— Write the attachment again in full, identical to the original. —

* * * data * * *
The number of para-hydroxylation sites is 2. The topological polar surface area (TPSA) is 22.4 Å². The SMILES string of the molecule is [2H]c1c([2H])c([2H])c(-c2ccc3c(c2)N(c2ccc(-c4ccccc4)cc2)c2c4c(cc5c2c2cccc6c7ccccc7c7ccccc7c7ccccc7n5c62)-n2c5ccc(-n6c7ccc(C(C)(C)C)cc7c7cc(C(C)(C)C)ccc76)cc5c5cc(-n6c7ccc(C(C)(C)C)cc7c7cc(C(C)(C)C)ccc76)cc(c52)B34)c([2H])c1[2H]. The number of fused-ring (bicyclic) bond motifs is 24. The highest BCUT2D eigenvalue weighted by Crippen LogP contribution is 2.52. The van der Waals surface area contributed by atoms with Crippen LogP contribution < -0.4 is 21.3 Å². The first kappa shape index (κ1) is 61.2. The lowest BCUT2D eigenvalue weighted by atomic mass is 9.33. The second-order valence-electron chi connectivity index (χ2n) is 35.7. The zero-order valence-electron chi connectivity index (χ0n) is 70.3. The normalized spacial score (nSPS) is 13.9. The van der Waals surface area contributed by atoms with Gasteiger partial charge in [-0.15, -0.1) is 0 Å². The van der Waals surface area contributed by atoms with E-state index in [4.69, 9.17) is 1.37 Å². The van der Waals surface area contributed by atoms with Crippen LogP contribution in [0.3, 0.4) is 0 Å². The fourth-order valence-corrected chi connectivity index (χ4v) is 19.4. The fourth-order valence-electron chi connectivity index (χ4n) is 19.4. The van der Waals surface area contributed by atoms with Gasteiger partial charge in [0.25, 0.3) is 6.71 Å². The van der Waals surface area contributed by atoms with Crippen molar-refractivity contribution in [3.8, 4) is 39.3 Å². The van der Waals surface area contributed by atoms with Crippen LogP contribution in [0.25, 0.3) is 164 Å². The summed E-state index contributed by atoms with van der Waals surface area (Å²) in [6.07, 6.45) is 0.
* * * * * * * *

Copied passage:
The number of para-hydroxylation sites is 2. The topological polar surface area (TPSA) is 22.4 Å². The SMILES string of the molecule is [2H]c1c([2H])c([2H])c(-c2ccc3c(c2)N(c2ccc(-c4ccccc4)cc2)c2c4c(cc5c2c2cccc6c7ccccc7c7ccccc7c7ccccc7n5c62)-n2c5ccc(-n6c7ccc(C(C)(C)C)cc7c7cc(C(C)(C)C)ccc76)cc5c5cc(-n6c7ccc(C(C)(C)C)cc7c7cc(C(C)(C)C)ccc76)cc(c52)B34)c([2H])c1[2H]. The number of fused-ring (bicyclic) bond motifs is 24. The highest BCUT2D eigenvalue weighted by Crippen LogP contribution is 2.52. The van der Waals surface area contributed by atoms with Crippen LogP contribution < -0.4 is 21.3 Å². The first kappa shape index (κ1) is 61.2. The lowest BCUT2D eigenvalue weighted by atomic mass is 9.33. The second-order valence-electron chi connectivity index (χ2n) is 35.7. The zero-order valence-electron chi connectivity index (χ0n) is 70.3. The normalized spacial score (nSPS) is 13.9. The van der Waals surface area contributed by atoms with Gasteiger partial charge in [-0.15, -0.1) is 0 Å². The van der Waals surface area contributed by atoms with E-state index in [4.69, 9.17) is 1.37 Å². The van der Waals surface area contributed by atoms with Crippen LogP contribution in [0.3, 0.4) is 0 Å². The fourth-order valence-corrected chi connectivity index (χ4v) is 19.4. The fourth-order valence-electron chi connectivity index (χ4n) is 19.4. The van der Waals surface area contributed by atoms with Gasteiger partial charge in [0.25, 0.3) is 6.71 Å². The van der Waals surface area contributed by atoms with Crippen molar-refractivity contribution in [3.8, 4) is 39.3 Å². The van der Waals surface area contributed by atoms with Crippen LogP contribution in [0.25, 0.3) is 164 Å². The summed E-state index contributed by atoms with van der Waals surface area (Å²) in [6.07, 6.45) is 0.